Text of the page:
Saturday, August 26, 2006
The Plains Trip, Leoti, Kansas (Day 1)
Two hundred twenty miles east and a bit south of Denver, and
about the same distance west of Wichita, Kan., on Route 96, where
land is dotted with grain elevators, sits the small farming town
of Leoti. Named by Native Americans and pronounced Lee-oh-tah,
this little town (population 1,440) boasts one of the largest
cattle feed lots in the nation, the Hi Plains Motel (with a popular
coffee shop on the second floor) and the county courthouse.
As the locals say, no one new comes into town without being noticed
by everybody. Over dinner at the VFW Hall, they also told us that
there aren't many 16-to-25 year olds living in Leoti. But we managed
to find a few.
of them, a 24-year-old farmer named Cole Carpenter, was happy
to talk to us, and even spent some time showing us around. Tall,
cowboy-handsome, with sunburned cheeks despite the tractor cap
he never took off, Cole Carpenter was raised next to his maternal
grandparents' farm several miles out of town. He first rode a
tractor at age 3; and drove a tractor at age 10. "I've always
loved farming; I never wanted to do anything else." His father
had other interests, but for Cole, staying close to the land --
"to see something from start to finish, like your child"
-- is his passion.
While most young men and women from this area have left and headed
east, west, north or south to look for well-paying jobs, gregarious
Cole Carpenter has followed his heart to his grandfather Dale
Appl's 3,600-acre farm. "I know the reality; I know it won't
be easy," Cole told me, standing inside a huge barn filled
with farm equipment and furniture handed down by Appl ancestors,
who are originally from Austria and homesteaded the land in the
Mr. Appl -- who is 73 -- tells me Cole is a natural: "He
can smell the crops like few people can. He's always been that
But he says that he's always told Cole to have a backup plan
if he ever went into farming. As with medium-sized farms all over
America, it's getting harder and harder to compete with big landowners.
The grandfather, clad in pale blue overalls, says he hopes Cole
will make it but knows it will be difficult, especially if there
are many more years like this one with very little rain. "I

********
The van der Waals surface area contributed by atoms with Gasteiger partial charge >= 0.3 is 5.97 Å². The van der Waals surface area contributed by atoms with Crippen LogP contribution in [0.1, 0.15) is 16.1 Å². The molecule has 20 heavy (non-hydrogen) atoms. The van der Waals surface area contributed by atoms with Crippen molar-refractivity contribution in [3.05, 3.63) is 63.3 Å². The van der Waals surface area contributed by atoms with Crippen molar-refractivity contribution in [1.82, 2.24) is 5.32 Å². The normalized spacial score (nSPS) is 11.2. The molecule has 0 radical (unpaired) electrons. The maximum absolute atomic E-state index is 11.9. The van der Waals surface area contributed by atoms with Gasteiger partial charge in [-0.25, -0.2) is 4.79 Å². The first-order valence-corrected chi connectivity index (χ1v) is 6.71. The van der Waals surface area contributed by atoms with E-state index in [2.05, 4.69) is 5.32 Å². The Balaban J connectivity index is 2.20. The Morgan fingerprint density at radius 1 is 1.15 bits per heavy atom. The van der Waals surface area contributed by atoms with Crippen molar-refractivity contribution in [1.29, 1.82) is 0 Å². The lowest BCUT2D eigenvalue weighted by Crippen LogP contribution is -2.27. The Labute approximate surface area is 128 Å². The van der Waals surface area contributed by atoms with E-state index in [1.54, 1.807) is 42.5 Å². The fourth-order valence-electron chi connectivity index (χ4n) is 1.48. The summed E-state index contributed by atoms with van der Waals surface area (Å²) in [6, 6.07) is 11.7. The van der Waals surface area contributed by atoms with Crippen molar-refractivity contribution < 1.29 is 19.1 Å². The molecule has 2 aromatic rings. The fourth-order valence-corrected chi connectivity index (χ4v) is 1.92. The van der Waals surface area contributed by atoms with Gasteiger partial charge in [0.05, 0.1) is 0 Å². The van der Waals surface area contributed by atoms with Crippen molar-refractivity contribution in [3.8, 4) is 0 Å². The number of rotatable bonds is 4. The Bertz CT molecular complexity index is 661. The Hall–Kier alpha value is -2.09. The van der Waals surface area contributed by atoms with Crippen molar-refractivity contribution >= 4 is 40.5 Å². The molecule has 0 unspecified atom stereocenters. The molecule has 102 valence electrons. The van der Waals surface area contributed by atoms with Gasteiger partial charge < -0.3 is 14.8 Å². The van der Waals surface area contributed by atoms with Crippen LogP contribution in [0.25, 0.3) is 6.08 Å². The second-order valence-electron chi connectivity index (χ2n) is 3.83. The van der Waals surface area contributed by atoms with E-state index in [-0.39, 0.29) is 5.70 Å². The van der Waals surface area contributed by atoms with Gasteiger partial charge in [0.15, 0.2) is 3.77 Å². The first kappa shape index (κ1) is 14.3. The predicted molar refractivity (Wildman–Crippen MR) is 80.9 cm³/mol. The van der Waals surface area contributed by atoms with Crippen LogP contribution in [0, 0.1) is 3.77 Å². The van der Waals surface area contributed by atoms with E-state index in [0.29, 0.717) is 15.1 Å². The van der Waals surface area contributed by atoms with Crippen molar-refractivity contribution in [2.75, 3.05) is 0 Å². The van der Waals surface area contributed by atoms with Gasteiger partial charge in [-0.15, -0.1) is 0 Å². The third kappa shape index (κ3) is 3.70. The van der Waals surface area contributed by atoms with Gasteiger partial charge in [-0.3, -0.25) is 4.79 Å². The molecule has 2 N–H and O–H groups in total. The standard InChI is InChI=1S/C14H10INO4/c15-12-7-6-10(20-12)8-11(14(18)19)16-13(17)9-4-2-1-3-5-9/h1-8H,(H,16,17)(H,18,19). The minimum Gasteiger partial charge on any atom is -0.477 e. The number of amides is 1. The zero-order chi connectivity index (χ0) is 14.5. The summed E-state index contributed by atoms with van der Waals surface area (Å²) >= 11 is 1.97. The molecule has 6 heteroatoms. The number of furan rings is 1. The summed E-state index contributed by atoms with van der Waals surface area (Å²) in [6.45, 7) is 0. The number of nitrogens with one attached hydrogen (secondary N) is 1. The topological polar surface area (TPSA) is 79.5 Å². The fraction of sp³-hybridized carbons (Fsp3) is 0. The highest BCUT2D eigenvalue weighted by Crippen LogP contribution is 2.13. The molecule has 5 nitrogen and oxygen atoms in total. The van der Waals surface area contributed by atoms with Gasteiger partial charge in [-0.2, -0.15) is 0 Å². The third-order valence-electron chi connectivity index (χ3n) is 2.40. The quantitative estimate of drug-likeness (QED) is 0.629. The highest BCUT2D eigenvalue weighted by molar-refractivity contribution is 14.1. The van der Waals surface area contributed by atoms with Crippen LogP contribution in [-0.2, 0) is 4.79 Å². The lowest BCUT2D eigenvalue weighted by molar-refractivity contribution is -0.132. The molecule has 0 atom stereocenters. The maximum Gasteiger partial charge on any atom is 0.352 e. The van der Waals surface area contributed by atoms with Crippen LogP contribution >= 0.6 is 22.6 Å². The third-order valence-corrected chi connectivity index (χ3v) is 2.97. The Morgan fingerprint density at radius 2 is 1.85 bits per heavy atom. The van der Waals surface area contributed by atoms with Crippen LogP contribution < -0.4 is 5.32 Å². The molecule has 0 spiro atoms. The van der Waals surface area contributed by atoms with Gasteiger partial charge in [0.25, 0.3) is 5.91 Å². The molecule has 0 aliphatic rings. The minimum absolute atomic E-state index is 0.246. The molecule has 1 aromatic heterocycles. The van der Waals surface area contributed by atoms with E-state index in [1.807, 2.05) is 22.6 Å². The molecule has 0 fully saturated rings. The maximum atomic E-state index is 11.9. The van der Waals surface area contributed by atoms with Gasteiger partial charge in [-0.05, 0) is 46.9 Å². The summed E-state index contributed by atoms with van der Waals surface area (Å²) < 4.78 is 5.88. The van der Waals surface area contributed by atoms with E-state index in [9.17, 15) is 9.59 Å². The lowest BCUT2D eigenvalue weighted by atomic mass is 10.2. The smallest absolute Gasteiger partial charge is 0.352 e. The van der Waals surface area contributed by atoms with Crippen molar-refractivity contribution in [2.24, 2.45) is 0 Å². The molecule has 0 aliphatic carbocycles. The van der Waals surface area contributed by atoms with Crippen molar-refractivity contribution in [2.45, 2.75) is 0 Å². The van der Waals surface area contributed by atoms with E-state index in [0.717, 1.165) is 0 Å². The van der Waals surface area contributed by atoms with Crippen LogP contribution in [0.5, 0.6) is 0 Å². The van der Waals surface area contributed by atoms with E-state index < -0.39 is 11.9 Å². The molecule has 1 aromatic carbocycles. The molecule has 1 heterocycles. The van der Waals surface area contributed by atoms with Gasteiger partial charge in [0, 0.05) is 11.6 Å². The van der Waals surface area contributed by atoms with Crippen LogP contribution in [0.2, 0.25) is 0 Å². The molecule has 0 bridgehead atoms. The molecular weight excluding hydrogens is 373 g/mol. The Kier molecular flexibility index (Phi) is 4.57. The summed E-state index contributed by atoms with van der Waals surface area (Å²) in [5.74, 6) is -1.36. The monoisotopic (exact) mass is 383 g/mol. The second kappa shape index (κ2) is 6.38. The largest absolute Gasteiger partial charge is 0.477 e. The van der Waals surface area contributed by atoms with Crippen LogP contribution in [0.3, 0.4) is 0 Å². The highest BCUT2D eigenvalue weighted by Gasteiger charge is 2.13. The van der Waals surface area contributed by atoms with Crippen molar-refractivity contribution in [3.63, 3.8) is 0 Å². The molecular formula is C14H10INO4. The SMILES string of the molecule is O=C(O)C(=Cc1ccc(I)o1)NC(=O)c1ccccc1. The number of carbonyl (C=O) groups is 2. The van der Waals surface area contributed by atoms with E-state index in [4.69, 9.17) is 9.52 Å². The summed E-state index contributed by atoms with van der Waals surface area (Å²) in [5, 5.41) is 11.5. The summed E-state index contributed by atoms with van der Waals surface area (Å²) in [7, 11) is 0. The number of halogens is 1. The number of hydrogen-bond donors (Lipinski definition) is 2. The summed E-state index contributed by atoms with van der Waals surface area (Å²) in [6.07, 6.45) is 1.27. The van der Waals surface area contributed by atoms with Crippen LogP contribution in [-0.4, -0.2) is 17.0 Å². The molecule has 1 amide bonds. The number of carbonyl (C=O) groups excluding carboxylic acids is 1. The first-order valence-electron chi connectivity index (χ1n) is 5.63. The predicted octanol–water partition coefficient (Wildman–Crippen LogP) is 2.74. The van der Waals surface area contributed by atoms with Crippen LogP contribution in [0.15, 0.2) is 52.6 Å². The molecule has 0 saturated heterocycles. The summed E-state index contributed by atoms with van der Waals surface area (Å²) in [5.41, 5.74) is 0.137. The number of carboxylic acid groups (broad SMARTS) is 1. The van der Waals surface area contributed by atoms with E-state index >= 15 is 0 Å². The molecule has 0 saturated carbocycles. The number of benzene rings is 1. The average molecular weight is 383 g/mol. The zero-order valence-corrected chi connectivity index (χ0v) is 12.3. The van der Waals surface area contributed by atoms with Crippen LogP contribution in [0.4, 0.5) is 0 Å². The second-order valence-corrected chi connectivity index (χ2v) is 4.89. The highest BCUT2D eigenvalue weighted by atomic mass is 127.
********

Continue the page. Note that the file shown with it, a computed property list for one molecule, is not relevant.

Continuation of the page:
don't remember it this dry in a lifetime," says Mr. Appl.
Cole describes some consulting work he could do, and a few other
"backup" jobs he could get, thanks to his crop science
degree from Fort Hays State University in Kansas. But he makes
it plain that his priority is to stay in farming.
His wife of just one year, Bridgette, a blonde with delicate features,
also loves to work the farm, as she grew up on one, too. But she
and Cole have decided one of them needs a steady job, so she teaches
English at the junior high school, and works on her father's farm
in nearby Marienthal, Kan., during summers. I asked if Cole felt
they were too young to get married, at 23 and 22, respectively,
after which his grandmother informs me with a laugh that she and
Cole's grandfather were 18 when they were married in the early
If hard work were all that mattered, Cole would have no worries.
He puts in long days and nights, and works second jobs whenever
there's time to bring in extra money. But he points out that mother
nature "always has the last say, no matter how hard you work."
"It's a gamble -- you bet on the best time and the best
price to sell your crops, and that can make all the difference."
But you want to believe he can keep the farm viable for decades
to come: After all, although you'd never know it by looking at
him, he's been an insulin-dependent diabetic since third grade.
Grandfather Appl retells a scary moment when his grandson almost
went into a diabetic coma as a young boy. But Cole shrugs off
questions about how hard it's been to take five shots a day, and
to have to carefully watch what he eats. With a big smile, he
tells me, "It's all I've ever known."
-- Judy Woodruff